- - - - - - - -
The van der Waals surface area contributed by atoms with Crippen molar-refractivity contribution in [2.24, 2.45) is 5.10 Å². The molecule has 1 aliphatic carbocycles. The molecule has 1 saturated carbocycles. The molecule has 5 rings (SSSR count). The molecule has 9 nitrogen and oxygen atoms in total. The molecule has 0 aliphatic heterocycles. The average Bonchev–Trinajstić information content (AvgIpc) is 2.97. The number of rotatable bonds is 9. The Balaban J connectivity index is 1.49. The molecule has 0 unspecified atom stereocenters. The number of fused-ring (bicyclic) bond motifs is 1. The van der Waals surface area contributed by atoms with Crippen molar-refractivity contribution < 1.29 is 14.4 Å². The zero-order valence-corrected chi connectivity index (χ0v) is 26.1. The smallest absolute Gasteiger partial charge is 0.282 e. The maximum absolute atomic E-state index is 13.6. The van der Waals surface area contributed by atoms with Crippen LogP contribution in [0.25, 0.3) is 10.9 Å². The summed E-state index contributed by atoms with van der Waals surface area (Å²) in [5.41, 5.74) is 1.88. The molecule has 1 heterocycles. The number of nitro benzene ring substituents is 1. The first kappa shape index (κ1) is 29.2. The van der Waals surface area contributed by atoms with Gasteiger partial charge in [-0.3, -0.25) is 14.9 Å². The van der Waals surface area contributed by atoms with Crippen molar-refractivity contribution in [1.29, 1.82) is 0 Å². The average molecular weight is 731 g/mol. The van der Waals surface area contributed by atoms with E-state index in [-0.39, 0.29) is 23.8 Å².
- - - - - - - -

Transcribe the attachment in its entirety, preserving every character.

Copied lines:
The van der Waals surface area contributed by atoms with Crippen molar-refractivity contribution in [2.24, 2.45) is 5.10 Å². The molecule has 1 aliphatic carbocycles. The molecule has 1 saturated carbocycles. The molecule has 5 rings (SSSR count). The molecule has 9 nitrogen and oxygen atoms in total. The molecule has 0 aliphatic heterocycles. The average Bonchev–Trinajstić information content (AvgIpc) is 2.97. The number of rotatable bonds is 9. The Balaban J connectivity index is 1.49. The molecule has 0 unspecified atom stereocenters. The number of fused-ring (bicyclic) bond motifs is 1. The van der Waals surface area contributed by atoms with Crippen molar-refractivity contribution < 1.29 is 14.4 Å². The zero-order valence-corrected chi connectivity index (χ0v) is 26.1. The smallest absolute Gasteiger partial charge is 0.282 e. The maximum absolute atomic E-state index is 13.6. The van der Waals surface area contributed by atoms with Crippen LogP contribution in [0.25, 0.3) is 10.9 Å². The summed E-state index contributed by atoms with van der Waals surface area (Å²) in [5.41, 5.74) is 1.88. The molecule has 1 heterocycles. The number of nitro benzene ring substituents is 1. The first kappa shape index (κ1) is 29.2. The van der Waals surface area contributed by atoms with Gasteiger partial charge in [-0.3, -0.25) is 14.9 Å². The van der Waals surface area contributed by atoms with Crippen molar-refractivity contribution in [1.29, 1.82) is 0 Å². The average molecular weight is 731 g/mol. The van der Waals surface area contributed by atoms with E-state index in [-0.39, 0.29) is 23.8 Å².